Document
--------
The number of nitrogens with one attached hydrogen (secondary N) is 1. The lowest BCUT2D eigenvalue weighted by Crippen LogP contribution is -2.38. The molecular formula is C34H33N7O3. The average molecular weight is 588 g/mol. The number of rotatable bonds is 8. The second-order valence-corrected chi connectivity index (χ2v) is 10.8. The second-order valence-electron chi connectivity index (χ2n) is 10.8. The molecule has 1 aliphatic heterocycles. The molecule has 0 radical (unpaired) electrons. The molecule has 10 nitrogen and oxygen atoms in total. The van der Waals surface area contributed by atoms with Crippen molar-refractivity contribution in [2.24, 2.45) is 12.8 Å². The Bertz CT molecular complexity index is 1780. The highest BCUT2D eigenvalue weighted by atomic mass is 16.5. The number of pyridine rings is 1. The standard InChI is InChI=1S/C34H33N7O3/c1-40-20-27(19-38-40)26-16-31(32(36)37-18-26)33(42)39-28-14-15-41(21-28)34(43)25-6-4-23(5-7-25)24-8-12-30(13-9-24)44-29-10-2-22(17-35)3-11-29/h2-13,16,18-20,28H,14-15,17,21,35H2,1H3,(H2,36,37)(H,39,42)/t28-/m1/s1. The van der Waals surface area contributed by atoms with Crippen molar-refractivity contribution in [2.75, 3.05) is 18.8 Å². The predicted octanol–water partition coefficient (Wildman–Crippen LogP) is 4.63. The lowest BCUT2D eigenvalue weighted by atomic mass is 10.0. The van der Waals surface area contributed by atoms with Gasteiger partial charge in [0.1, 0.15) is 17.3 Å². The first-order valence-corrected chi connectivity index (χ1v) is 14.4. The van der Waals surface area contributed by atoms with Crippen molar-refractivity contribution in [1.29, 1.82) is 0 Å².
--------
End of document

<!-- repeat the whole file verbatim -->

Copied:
The number of nitrogens with one attached hydrogen (secondary N) is 1. The lowest BCUT2D eigenvalue weighted by Crippen LogP contribution is -2.38. The molecular formula is C34H33N7O3. The average molecular weight is 588 g/mol. The number of rotatable bonds is 8. The second-order valence-corrected chi connectivity index (χ2v) is 10.8. The second-order valence-electron chi connectivity index (χ2n) is 10.8. The molecule has 1 aliphatic heterocycles. The molecule has 0 radical (unpaired) electrons. The molecule has 10 nitrogen and oxygen atoms in total. The van der Waals surface area contributed by atoms with Crippen molar-refractivity contribution in [2.24, 2.45) is 12.8 Å². The Bertz CT molecular complexity index is 1780. The highest BCUT2D eigenvalue weighted by atomic mass is 16.5. The number of pyridine rings is 1. The standard InChI is InChI=1S/C34H33N7O3/c1-40-20-27(19-38-40)26-16-31(32(36)37-18-26)33(42)39-28-14-15-41(21-28)34(43)25-6-4-23(5-7-25)24-8-12-30(13-9-24)44-29-10-2-22(17-35)3-11-29/h2-13,16,18-20,28H,14-15,17,21,35H2,1H3,(H2,36,37)(H,39,42)/t28-/m1/s1. The van der Waals surface area contributed by atoms with Crippen molar-refractivity contribution in [2.75, 3.05) is 18.8 Å². The predicted octanol–water partition coefficient (Wildman–Crippen LogP) is 4.63. The lowest BCUT2D eigenvalue weighted by atomic mass is 10.0. The van der Waals surface area contributed by atoms with Gasteiger partial charge in [0.1, 0.15) is 17.3 Å². The first-order valence-corrected chi connectivity index (χ1v) is 14.4. The van der Waals surface area contributed by atoms with Crippen molar-refractivity contribution in [1.29, 1.82) is 0 Å².